During an interview on CNN, analyst Quanta Ahmed, a Muslim physician, countered the narrative that President Donald Trump or other Republicans are Islamophobic.
Following the horrific mosque shootings in New Zealand that claimed the lives of 50 worshipers, several were quick to tie the tragedy to President Trump as the shooter left a manifesto in which he claimed he committed the atrocious act in the name of white supremacy and mentioned President Trump by name.
Ahmed, however, told a different story of how Muslims worldwide feel about Republican presidents like Trump and former President George W. Bush. During her interview on Saturday, she explained that Trump is “beloved” by many Middle Eastern Muslims for his efforts to thwart the Islamic State and protect Kurdish Muslims.
AHMED: it is FALLACY to claim the #Trump administration is '#Islamophobic' – On the anniversary of #Halabja and #Anfaal #genocide perpetrated by #SaddamHussein & Iraqi Arab government on Iraqi #Kurds claiming 180,000 lives only ended because of a #Republican @POTUS pic.twitter.com/e6sTT6xz3t
— Qanta Ahmed (@MissDiagnosis) March 17, 2019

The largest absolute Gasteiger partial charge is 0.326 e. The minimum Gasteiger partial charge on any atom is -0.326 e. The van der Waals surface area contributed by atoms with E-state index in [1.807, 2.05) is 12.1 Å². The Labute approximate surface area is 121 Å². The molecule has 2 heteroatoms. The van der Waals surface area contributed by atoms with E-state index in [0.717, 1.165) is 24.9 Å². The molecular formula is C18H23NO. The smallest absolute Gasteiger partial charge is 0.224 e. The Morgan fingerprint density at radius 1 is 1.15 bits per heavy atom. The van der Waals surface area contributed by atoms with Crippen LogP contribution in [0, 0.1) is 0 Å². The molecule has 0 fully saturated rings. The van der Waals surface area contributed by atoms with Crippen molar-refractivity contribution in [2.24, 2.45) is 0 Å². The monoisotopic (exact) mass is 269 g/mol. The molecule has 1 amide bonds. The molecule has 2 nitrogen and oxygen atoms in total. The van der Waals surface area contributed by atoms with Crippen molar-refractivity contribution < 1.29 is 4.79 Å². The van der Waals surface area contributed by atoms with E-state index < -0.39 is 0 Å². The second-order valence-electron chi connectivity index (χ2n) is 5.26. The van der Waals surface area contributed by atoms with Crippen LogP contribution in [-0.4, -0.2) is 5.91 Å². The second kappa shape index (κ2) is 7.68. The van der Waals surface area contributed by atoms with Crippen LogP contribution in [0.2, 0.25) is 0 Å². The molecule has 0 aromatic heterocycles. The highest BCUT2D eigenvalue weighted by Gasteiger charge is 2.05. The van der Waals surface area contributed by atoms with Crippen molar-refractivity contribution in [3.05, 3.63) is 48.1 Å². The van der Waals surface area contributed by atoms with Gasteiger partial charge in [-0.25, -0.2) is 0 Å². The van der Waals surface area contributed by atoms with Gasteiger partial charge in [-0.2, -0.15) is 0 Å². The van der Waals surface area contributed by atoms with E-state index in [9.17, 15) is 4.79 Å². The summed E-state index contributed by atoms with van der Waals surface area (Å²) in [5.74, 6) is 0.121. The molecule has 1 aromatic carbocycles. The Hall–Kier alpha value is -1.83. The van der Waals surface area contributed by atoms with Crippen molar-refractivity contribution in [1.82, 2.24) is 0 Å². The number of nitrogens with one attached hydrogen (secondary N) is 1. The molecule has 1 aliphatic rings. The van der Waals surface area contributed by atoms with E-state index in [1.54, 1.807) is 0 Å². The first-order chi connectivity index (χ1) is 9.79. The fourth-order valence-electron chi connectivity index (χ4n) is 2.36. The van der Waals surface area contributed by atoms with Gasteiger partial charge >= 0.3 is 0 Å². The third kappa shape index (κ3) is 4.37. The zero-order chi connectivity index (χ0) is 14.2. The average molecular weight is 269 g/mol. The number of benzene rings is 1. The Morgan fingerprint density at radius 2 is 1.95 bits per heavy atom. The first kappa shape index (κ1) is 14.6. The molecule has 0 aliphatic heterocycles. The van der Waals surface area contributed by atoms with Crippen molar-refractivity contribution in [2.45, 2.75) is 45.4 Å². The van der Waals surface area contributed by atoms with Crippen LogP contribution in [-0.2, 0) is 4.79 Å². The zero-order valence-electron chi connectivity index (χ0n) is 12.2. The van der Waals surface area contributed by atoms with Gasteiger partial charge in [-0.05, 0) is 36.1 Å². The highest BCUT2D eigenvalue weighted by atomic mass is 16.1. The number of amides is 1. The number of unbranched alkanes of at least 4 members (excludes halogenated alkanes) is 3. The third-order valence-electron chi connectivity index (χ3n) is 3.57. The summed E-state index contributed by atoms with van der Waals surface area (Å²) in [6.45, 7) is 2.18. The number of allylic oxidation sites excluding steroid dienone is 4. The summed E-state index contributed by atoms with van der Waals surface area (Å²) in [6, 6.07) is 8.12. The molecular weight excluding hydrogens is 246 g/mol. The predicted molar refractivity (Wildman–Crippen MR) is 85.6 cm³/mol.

“Viewers should know, this president and this administration is often castigated as Islamophobic, but I move in the Muslim world — in Egypt, in Oman, in Jordan, in Iraqi Kurdistan — where this president is beloved. This president and the Republican party, going back to George Bush, is very dearly held.”
Ahmed pointed to March 16 as the 31st anniversary of the Halabja Massacre in which the Iraqis under Sadam Hussein dropped chemical weapons on the Kurdish people, killing between 5,000 and 7,000. This massacre was part of the Anfal campaign which resulted in a genocide that claimed the lives of 180,000 Kurds.
“Today’s the anniversary of Halabja, the massacre of 180,000 Kurds at the hands of Sadam Hussein. That only changed because of a Republican president,” said Ahmed.
She continued, “It’s very important not to lose so much perspective that we start believing our entire government is Islamophobic. That’s not the case.”
Recently, President Trump reaffirmed his desire to protect the Kurdish people as a key part of his slow withdrawal from Syria, saying, “We want to protect the Kurds, nevertheless. We want to protect the Kurds, but I don’t want to be in Syria forever. It’s sand. And it’s death.”